The Tax Cuts and Jobs Act Gets Even Worse

Photo credit: Kevin Doncaster, CC BY 2.0.

Today in “I don’t know which terrible paragraph to quote so I’ll pick this one,” we go to the Washington Post:

[Senator Orrin Hatch] and other Republicans say that low-income people get a choice about whether to buy health insurance or not. If they no longer wish to buy insurance, they would not get government subsidies anymore to help make their health insurance more affordable. JCT is calculating that as a tax increase, but Republicans say it is “ridiculous” to look at it that way. The subsidy was being paid to the insurance company, not to individuals.

So. The Tax Cuts and Jobs Act passed the House yesterday—here’s a good overview of what it includes—and now the Senate gets to try to add some amendments to the bill.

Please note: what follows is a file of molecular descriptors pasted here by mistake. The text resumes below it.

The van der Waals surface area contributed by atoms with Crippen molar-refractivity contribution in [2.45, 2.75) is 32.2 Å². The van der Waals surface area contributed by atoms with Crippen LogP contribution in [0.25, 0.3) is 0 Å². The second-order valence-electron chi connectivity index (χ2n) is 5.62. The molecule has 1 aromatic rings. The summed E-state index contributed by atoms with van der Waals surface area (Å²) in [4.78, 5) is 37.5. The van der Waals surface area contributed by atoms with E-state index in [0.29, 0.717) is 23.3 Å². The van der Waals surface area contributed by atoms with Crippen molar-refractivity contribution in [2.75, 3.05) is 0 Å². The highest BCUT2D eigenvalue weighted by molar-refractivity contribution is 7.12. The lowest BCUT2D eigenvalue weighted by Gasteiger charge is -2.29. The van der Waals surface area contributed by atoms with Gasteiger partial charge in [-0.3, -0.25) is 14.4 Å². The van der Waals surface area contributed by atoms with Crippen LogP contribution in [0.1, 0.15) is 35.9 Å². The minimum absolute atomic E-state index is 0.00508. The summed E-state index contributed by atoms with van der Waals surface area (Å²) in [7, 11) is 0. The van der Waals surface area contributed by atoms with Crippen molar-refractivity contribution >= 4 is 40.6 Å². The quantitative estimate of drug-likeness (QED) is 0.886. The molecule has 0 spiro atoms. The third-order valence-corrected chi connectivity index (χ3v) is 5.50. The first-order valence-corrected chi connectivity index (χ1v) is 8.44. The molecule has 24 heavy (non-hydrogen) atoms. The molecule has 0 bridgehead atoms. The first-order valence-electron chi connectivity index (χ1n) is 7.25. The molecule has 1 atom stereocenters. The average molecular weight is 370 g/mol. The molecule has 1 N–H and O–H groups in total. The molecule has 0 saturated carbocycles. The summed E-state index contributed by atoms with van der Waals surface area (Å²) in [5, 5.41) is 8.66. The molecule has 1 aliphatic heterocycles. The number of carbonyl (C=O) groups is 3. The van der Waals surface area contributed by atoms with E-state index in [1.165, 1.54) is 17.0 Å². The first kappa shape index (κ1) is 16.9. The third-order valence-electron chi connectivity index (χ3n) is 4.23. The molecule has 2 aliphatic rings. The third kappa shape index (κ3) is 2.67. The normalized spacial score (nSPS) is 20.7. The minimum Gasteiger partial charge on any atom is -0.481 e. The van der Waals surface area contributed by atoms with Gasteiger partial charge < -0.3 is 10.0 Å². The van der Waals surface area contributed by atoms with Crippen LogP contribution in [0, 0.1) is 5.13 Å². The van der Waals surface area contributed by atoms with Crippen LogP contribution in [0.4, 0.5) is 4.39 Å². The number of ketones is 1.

The Joint Committee on Taxation (aka JCT) ran an analysis of the Senate’s plan and found all of the ways that it’s going to hurt low- and middle-income taxpayers—basically anyone earning below $75,000 annually—especially in regards to the part of the tax plan that lets people opt out of Affordable Care Act health insurance without penalty:

As health insurance premiums rise and people opt not to buy insurance anymore, their tax breaks go away, explained Thomas Barthold, head of the JCT.

If you don’t want to read the whole article, here’s the TL;DR: the Tax Cuts and Jobs Act is going to be bad for everyone who isn’t either rich or a corporation.

Support The Billfold

The Billfold continues to exist thanks to support from our readers. Help us continue to do our work by making a monthly pledge on Patreon or a one-time-only contribution through PayPal.